A complaint was submitted to the ASA by one of the operator’s users who had been on the website to see what coverage would be like in his home.
Despite the tool saying a signal within his postcode for 3G calls and internet would be “excellent,” he later discovered he had no mobile phone signal at home and a poor signal outside.
EE defended itself with small print, saying the checker offered “only a guide and not a guarantee,” and that it regularly checked the areas for coverage. But the ASA said the language of the advertising was not conditional and the overall impression of the ad insinuated fast, reliable coverage.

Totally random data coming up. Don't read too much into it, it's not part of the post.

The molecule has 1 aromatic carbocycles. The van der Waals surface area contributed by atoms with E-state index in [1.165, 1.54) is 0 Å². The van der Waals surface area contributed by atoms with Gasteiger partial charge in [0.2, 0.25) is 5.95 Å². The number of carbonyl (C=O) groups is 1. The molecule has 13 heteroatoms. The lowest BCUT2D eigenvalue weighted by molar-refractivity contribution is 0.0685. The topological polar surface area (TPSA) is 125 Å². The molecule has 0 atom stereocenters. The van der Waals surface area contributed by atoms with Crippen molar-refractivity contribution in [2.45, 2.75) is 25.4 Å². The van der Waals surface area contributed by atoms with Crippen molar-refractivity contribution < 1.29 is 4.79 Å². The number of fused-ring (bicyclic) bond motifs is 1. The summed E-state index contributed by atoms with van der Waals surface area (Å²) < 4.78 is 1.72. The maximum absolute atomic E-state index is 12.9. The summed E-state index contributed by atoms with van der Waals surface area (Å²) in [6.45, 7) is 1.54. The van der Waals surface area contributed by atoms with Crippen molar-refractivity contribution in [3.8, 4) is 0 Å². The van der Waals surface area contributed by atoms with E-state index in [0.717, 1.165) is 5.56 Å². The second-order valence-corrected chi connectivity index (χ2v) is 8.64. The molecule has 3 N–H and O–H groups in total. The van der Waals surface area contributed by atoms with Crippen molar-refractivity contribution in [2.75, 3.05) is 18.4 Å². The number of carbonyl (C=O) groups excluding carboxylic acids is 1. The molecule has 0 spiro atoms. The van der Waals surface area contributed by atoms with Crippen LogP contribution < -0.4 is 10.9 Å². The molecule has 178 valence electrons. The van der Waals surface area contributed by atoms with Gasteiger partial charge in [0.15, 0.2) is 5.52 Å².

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“We considered the ad did not make sufficiently clear that the claims that appeared under the ‘coverage results’ were intended as a guide and that coverage could be affected by a range of factors,” read the ruling. “We therefore concluded that the ad breached the code.”
The ASA has now told EE the checker cannot appear in its current form and the company is planning to make amendments before putting it back online. The agency also said EE must make it immediately clear that the coverage is conditional and does not guarantee the service stated.